I did a lot of research and felt that yeah I was going to have to go ahead. I had time with the breast cancer nurse to discuss whether I wanted a mastectomy without reconstruction or whether I wanted it with reconstruction and what type of reconstruction I wanted.
In the end I decided to go for an implant that was pumped up because I didn’t want to have the muscle taken from my back and brought round to the front. So by having a pumping up thing it means they just take the breast off and then they sew it up and it’s flat and then they gradually pump it up. And once it is the same size as your other breast, they then take that one out and replace it with an implant. And that’s stretched your skin, rather like when you’re pregnant, so it’s gradually getting bigger.
And I just felt that that was a better option because I really didn’t want my back interfered with as well as my front. So I choice that option. The other question I did ask was “Could I retain the nipple?” And I was told that, because the milk ducts go to the nipple, that there was obviously an element of risk if I left the nipple, so they would be taking the nipple as well, so I said “Fine.”
The night before I had the mastectomy the consultant did actually come and see me and say “Have we discussed nipples?” And I said “Yes we have” [laughs]. And he said “Well,” he said “I’ve been onto another hospital and they’ve had a lot of cases of DCIS and they have retained nipples.” And what they do is they give an extra blast of radiation, so he said, “You know, you can retain it if you want to.” Which left me in a bit of a quandary because I was being operated on the following morning. So I discussed it with my husband and I decided to keep the nipple.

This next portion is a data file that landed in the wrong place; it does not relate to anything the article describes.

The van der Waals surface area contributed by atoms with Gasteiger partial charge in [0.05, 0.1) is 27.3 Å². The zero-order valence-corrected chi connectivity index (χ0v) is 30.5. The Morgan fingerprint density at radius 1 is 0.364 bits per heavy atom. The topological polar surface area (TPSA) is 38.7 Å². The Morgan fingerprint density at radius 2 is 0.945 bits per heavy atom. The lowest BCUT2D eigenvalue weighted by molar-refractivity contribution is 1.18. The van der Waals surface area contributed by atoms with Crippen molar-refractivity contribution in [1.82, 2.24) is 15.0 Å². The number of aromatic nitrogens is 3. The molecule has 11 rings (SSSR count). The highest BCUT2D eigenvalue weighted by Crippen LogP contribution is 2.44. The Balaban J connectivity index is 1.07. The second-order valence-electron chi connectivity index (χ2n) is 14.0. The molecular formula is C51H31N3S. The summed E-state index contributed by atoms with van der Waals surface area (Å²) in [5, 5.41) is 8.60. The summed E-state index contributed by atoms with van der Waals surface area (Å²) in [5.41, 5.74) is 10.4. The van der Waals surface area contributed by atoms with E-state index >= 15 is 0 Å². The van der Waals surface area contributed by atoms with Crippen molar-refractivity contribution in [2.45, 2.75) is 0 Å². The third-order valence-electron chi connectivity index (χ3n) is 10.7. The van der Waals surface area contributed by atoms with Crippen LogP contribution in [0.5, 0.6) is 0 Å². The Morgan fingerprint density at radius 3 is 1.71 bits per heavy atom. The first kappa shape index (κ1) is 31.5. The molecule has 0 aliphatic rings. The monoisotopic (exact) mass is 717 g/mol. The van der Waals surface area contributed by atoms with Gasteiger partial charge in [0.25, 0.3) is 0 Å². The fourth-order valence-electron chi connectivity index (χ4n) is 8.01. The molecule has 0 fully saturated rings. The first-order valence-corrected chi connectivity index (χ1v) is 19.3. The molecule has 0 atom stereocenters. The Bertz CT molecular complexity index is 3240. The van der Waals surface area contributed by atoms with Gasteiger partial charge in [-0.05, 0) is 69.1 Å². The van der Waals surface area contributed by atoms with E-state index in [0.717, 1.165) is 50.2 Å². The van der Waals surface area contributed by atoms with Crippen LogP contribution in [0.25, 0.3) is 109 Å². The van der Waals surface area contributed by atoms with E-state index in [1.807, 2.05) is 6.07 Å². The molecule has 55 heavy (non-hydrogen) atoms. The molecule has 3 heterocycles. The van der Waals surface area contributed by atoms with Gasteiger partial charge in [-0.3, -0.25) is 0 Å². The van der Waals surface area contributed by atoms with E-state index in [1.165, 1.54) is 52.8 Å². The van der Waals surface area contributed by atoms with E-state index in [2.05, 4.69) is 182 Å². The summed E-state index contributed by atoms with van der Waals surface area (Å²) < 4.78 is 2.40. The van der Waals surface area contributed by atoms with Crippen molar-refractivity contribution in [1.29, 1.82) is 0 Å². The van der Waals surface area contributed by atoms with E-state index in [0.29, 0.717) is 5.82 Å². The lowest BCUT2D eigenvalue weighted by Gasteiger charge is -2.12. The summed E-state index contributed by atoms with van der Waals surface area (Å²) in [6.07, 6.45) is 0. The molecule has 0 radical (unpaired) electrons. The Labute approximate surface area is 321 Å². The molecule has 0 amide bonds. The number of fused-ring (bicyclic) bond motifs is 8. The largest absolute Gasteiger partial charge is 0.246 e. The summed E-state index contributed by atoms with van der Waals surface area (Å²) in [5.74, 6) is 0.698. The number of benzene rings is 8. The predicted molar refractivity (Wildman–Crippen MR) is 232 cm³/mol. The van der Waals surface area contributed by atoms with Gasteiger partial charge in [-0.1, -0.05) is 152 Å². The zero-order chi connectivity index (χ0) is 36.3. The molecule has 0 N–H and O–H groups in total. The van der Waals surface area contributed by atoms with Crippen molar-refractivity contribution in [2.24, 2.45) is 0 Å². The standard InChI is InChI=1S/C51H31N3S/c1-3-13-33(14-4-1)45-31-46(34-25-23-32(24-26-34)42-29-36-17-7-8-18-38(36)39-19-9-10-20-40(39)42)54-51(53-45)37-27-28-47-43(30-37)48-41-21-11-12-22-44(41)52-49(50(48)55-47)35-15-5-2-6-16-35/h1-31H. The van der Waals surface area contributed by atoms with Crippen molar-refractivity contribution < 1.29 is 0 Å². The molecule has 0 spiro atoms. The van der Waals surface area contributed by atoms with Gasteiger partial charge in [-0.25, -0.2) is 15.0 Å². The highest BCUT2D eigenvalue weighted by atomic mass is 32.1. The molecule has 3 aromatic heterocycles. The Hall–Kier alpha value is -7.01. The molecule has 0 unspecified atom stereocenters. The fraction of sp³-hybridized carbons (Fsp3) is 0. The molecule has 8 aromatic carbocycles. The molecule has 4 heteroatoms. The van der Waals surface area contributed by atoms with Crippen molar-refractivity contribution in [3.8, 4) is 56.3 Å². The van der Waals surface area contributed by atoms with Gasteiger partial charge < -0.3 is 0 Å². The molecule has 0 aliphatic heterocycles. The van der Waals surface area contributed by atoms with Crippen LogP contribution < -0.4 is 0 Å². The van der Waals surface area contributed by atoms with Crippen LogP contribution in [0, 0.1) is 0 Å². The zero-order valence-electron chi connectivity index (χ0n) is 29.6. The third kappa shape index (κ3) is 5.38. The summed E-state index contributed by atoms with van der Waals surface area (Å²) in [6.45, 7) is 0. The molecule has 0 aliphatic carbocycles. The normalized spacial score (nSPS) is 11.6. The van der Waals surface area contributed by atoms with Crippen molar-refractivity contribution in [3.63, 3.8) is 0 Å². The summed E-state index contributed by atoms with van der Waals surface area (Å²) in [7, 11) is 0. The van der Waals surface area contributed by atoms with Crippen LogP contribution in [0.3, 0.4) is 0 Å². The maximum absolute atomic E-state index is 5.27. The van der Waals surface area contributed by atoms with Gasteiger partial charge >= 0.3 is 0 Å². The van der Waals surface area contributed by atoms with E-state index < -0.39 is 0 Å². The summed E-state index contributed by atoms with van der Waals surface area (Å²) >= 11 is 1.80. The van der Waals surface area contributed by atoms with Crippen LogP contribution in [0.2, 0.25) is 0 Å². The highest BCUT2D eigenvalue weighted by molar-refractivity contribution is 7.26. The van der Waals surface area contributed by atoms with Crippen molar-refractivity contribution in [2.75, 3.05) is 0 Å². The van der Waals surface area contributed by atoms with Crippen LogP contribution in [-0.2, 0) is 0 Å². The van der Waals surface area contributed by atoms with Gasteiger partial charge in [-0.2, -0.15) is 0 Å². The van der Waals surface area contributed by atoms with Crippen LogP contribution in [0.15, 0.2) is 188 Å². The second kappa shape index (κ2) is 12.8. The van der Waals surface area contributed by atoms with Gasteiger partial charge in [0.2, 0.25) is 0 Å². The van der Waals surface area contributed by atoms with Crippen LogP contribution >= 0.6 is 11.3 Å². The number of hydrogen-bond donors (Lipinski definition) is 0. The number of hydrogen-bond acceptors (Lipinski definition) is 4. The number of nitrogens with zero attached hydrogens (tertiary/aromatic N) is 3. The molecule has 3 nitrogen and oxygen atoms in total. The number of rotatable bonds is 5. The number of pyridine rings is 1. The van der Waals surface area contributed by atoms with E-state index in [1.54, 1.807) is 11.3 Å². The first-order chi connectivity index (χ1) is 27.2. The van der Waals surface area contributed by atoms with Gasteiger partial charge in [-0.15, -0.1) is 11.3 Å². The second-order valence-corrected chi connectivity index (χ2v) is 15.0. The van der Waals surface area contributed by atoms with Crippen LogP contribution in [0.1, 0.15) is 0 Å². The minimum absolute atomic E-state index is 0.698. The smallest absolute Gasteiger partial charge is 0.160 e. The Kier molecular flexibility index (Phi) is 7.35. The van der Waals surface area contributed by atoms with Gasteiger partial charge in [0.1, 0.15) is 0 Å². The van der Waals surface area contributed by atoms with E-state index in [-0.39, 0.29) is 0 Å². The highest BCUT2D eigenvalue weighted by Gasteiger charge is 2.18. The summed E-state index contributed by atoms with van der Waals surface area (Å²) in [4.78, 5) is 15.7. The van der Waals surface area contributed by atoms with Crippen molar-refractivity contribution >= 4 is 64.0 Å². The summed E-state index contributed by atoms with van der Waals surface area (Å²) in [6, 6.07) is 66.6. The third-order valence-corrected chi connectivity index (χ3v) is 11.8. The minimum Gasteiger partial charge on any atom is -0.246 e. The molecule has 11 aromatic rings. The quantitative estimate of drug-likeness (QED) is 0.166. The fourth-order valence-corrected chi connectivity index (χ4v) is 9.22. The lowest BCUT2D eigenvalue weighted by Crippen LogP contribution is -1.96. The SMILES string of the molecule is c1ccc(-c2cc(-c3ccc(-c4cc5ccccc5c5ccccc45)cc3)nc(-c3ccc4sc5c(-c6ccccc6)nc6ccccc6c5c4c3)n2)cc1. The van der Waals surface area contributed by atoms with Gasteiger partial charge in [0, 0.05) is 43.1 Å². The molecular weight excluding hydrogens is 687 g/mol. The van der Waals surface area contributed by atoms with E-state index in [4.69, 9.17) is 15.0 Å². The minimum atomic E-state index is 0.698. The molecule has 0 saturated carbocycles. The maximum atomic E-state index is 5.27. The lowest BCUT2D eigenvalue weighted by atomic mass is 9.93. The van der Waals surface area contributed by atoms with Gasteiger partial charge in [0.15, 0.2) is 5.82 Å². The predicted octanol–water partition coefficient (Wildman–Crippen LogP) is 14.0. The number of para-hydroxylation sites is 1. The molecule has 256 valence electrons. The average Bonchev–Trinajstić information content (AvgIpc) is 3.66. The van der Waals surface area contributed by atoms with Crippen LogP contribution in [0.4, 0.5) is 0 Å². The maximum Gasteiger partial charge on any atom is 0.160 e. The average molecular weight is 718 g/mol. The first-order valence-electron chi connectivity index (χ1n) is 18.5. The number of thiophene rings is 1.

When you saw the actual implant, was it what you expected? How did you feel?
Because I had this pump up version it was water, saline in it, so it was a bit like having a hot water bottle in your chest [laughs]. It was very odd because it rippled. But because I knew that was temporary, I don’t think I was worried one way or the other, you know, I didn’t, I just thought it’s there, you know.
Just slightly watery and mobile. And of course because, one thing I was surprised at, you look like you’ve got an 18 year old breast because of course it’s nice and pert, so I do have lop sided breasts [laughs] but that has never really worried me, you know, it’s just one of those things.
But since the second implant, which is the silicone one, it’s a lot harder than I thought it would be, because when you feel it in your hand, it’s very malleable and very mobile, it feels like a breast. But of course once it’s in situ, because you’re then, it’s sort of put in like a pocket and it’s behind a muscle to keep it in place, it’s very hard and it’s not mobile at all, you know, it’s a bit like a tennis ball up your front, it is hard.
But that, as I say, it doesn’t worry me but wasn’t what I was expecting, I think that’s the difference, I thought I was sort of expecting the same as a normal breast but it’s not, it is a lot harder. And again like a 17 year old, you know, no sag [laughs].